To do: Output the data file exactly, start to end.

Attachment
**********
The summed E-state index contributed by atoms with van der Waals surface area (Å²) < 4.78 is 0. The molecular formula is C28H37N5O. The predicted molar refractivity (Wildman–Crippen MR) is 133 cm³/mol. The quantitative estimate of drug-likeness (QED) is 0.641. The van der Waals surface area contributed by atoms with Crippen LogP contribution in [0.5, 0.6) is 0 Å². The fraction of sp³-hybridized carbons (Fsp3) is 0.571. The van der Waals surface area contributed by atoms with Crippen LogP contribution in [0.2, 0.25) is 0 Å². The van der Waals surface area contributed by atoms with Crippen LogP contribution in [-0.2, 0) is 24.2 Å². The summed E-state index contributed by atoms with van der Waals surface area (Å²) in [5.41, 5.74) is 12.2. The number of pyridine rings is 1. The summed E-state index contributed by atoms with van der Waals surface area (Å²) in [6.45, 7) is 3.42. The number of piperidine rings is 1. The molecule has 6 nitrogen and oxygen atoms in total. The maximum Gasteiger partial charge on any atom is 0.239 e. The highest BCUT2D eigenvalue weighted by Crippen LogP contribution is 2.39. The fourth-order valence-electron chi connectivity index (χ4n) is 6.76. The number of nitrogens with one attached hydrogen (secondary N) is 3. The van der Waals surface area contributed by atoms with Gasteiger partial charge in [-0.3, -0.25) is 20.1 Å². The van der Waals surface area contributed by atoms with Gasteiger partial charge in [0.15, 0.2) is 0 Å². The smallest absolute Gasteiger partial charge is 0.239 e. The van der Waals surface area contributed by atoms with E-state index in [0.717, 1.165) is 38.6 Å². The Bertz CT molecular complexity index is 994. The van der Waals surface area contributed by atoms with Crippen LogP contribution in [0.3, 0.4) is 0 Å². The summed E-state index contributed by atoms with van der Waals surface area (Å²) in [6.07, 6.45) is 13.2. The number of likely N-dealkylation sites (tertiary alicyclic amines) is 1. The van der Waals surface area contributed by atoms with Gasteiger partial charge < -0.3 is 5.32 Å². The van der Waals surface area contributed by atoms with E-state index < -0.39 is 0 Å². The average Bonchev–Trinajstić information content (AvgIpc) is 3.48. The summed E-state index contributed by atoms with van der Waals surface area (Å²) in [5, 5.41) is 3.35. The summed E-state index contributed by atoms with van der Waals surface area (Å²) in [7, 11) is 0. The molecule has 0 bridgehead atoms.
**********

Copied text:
The summed E-state index contributed by atoms with van der Waals surface area (Å²) < 4.78 is 0. The molecular formula is C28H37N5O. The predicted molar refractivity (Wildman–Crippen MR) is 133 cm³/mol. The quantitative estimate of drug-likeness (QED) is 0.641. The van der Waals surface area contributed by atoms with Crippen LogP contribution in [0.5, 0.6) is 0 Å². The fraction of sp³-hybridized carbons (Fsp3) is 0.571. The van der Waals surface area contributed by atoms with Crippen LogP contribution in [0.2, 0.25) is 0 Å². The van der Waals surface area contributed by atoms with Crippen LogP contribution in [-0.2, 0) is 24.2 Å². The summed E-state index contributed by atoms with van der Waals surface area (Å²) in [5.41, 5.74) is 12.2. The number of pyridine rings is 1. The summed E-state index contributed by atoms with van der Waals surface area (Å²) in [6.45, 7) is 3.42. The number of piperidine rings is 1. The molecule has 6 nitrogen and oxygen atoms in total. The maximum Gasteiger partial charge on any atom is 0.239 e. The highest BCUT2D eigenvalue weighted by Crippen LogP contribution is 2.39. The fourth-order valence-electron chi connectivity index (χ4n) is 6.76. The number of nitrogens with one attached hydrogen (secondary N) is 3. The van der Waals surface area contributed by atoms with Gasteiger partial charge in [-0.3, -0.25) is 20.1 Å². The van der Waals surface area contributed by atoms with Gasteiger partial charge in [0.15, 0.2) is 0 Å². The smallest absolute Gasteiger partial charge is 0.239 e. The van der Waals surface area contributed by atoms with E-state index in [0.717, 1.165) is 38.6 Å². The Bertz CT molecular complexity index is 994. The van der Waals surface area contributed by atoms with Crippen LogP contribution in [0.3, 0.4) is 0 Å². The summed E-state index contributed by atoms with van der Waals surface area (Å²) in [6.07, 6.45) is 13.2. The number of likely N-dealkylation sites (tertiary alicyclic amines) is 1. The van der Waals surface area contributed by atoms with Gasteiger partial charge < -0.3 is 5.32 Å². The van der Waals surface area contributed by atoms with E-state index < -0.39 is 0 Å². The average Bonchev–Trinajstić information content (AvgIpc) is 3.48. The summed E-state index contributed by atoms with van der Waals surface area (Å²) in [5, 5.41) is 3.35. The summed E-state index contributed by atoms with van der Waals surface area (Å²) in [7, 11) is 0. The molecule has 0 bridgehead atoms.